The trade fair
It’s odd to see men in suits talking serious business over gaudy Haribo gummy bears and chunky Toblerones. But then the treats are not there merely to sweeten discussions, they are actually the subject of negotiations. Add technology and tipples and it’s a typical scene at Cannes’ annual Tax Free World Association trade fair, which gathers some 12,000 travel-retail professionals, from ferry operators to retailers, to discuss the global duty-free shopping landscape.
Besides attracting retail giants such as Mondelez and lvmh, the summit is also a place to discover smaller artisanal brands seeking to expand into new markets, particularly airports.
“Air-transport figures are growing exponentially,” says exhibitor Yeolan Delapenha, director of travel retail at beauty brand Moroccanoil. “Airport retail offers an unparalleled opportunity for brands to get into the hands of consumers worldwide.”
Places to learn from: most profitable duty-free spots
1. Incheon Airport
The airport saw record sales of €2.2bn in 2018, fuelled by the opening of a new terminal and increased passenger traffic from the Pyeongchang Winter Olympics. To stay on top, duty-free shops were opened near to baggage carousels in both terminals.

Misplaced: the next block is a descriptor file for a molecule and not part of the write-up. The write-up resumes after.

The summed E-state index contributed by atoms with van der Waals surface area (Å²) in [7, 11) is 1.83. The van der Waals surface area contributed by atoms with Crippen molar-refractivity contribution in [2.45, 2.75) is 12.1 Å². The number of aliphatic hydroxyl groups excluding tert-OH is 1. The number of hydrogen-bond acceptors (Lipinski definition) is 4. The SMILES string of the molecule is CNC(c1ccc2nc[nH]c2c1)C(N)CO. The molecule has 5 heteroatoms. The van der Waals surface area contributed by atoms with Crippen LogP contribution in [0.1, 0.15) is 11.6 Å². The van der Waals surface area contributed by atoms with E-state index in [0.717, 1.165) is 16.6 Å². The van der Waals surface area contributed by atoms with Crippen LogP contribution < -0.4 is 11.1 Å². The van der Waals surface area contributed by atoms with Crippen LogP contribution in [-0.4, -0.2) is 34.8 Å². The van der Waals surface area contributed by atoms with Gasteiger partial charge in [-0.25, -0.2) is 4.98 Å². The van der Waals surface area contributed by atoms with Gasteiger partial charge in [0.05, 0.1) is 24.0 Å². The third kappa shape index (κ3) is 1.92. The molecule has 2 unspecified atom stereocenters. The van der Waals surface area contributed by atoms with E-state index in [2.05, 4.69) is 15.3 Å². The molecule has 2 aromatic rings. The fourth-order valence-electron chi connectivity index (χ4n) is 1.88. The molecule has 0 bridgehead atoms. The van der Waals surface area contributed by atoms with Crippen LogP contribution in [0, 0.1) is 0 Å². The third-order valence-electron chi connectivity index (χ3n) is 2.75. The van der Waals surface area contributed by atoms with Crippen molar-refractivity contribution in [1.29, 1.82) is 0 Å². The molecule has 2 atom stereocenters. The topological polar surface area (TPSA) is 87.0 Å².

2. Dubai International
United Arab Emirates
Ninety million passengers pass through Dubai International every year while travelling between Asia and Europe, generating sales of €1.8bn in 2018. Dubai Duty Free has invested in high-end retail and attracted boutiques by Furla and Christian Dior. There is also a concierge shopping service at the Emirates business lounge and an extensive ecommerce offer.
3. Singapore Changi Airport
The opening last year of the connected (non-duty free) shopping mall Jewel Changi has created competition for the airport’s retail offering – but it might boost footfall in the long run. In 2017 the airport reported sales of €1.7bn.
How to boost sustainability
“It’s an industry trend that can no longer be ignored,” says Chris Morriss, managing director of UK-based Concourse Display Management, which has worked with clients such as Moët Hennessy, Lacoste and the French travel-retail operator Lagardère.